Conflict Hits Home in Syria
Syrian-American activist Lina Sergie Attar MArch 01 spoke at RISD on Tuesday, May 6, imploring students not to ignore the devastation taking place in her home country. “Even the UN has stopped counting our dead,” says the architect, who now lives in Chicago. “Why has the world forgotten us?”
Attar was speaking about the ongoing conflict in Syria as part of RISD’s Dimensions of Engagement spring lecture series. The co-founder of the humanitarian aid organization Karam (which means generosity in Arabic) presented an insider’s view of the conflict and focused on creative steps that members of the RISD community can take to help. She also runs the organization’s Zeitouna educational mentoring program for displaced children living in refugee camps on Syria’s borders.
As Attar noted on Tuesday, with over 140,000 people dead, 2.5 million refugees (half of them children) and 6 million internally displaced persons (IDPs), the humanitarian crisis in Syria is the largest facing the world today. While the brutal living conditions of displacement severely affect all Syrians, children are often most adversely impacted by the trauma of war: lost homes, insecurity, collapsed communities, loss of educational opportunity. Journalists have dubbed these children “Syria’s lost generation,” a notion that Attar rejects. “Syria’s children are not lost,” she says. “They are waiting. Waiting to return, waiting to pick up the pieces.”
During her impassioned talk, Attar pointed out that “the media labels protestors [within Syria] ‘Muslim extremists’ so that outsiders feel no need to help.” Even the foreign aid that is sent is used by President Bashar Al-Assad’s regime as a weapon of war – a tool to coerce starving rebels to surrender, she adds.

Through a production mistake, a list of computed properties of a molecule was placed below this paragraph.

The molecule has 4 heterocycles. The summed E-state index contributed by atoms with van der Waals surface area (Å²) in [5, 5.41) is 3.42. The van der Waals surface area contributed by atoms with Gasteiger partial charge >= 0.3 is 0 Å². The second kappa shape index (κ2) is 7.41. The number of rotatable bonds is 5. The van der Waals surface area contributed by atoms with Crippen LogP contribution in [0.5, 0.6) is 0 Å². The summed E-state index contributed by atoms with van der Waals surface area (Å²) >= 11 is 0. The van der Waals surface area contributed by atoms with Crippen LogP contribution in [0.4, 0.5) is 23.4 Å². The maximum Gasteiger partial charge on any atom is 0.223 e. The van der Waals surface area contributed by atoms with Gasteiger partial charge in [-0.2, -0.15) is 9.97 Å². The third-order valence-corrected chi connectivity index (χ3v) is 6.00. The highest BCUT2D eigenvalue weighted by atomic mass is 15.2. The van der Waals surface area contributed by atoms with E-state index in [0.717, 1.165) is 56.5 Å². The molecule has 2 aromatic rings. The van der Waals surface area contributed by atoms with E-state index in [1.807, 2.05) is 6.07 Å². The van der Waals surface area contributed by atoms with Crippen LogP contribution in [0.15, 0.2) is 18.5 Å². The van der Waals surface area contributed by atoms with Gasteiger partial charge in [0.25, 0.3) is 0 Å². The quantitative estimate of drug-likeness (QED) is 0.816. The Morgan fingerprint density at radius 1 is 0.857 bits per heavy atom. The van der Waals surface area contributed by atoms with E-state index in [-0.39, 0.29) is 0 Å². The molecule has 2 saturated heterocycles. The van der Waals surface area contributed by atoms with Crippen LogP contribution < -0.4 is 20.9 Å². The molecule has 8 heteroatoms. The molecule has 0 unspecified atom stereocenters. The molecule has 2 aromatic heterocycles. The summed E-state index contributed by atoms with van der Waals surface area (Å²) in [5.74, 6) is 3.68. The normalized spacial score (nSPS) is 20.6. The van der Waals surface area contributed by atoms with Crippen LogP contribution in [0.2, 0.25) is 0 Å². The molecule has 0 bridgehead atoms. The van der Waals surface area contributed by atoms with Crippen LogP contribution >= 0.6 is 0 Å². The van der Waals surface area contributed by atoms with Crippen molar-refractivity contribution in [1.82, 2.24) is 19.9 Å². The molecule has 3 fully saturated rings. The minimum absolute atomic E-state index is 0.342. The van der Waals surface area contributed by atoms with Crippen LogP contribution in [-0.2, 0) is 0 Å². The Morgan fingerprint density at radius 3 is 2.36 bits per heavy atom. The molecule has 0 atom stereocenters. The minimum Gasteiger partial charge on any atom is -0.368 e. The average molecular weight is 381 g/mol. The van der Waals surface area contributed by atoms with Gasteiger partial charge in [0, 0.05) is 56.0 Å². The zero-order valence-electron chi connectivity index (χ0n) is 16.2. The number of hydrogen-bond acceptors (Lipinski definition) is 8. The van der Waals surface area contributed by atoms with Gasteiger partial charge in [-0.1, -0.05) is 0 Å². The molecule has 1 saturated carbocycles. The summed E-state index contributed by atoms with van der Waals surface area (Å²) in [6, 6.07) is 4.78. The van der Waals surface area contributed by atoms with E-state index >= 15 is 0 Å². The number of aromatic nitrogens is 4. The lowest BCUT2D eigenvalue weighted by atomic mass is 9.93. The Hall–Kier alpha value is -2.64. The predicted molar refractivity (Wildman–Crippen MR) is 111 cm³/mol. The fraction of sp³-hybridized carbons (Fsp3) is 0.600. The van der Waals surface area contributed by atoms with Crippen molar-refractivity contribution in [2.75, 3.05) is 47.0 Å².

Fortunately, Karam is able to get food, infant formula, coats and blankets to some of the millions of people in need via a small network of Syrian partners. Although it is no longer safe for Attar to return to her home city of Aleppo (or what is left of it) or to run Zeitouna sessions inside the borders of Syria, she plans to work with Syrian refugees this summer at the Al-Salam School in Reyhanli, Turkey. She reminded students that the organization welcomes volunteers, creative ideas for additional workshops and, of course, financial contributions to help move forward with outreach efforts to Syrian children and families.
Organized by Professor Lili Hermann in conjunction with her Design for Development class, the Dimensions of Engagement lecture series is co-sponsored by the divisions of Graduate Studies, Architecture + Design and Liberal Arts along with Global Partners + Programs and the DESINE Lab. This spring an incredible array of visiting speakers shared insights and experiences in using design to effect social change, including Fulbright scholar Daniel Feldman, visiting professor of Urban Planning David Sanderson – both from Harvard – and RISD alumna Colleen Clines MLA 10, cofounder and director of a nonprofit that helps provide underprivileged women in India with the means to support themselves.
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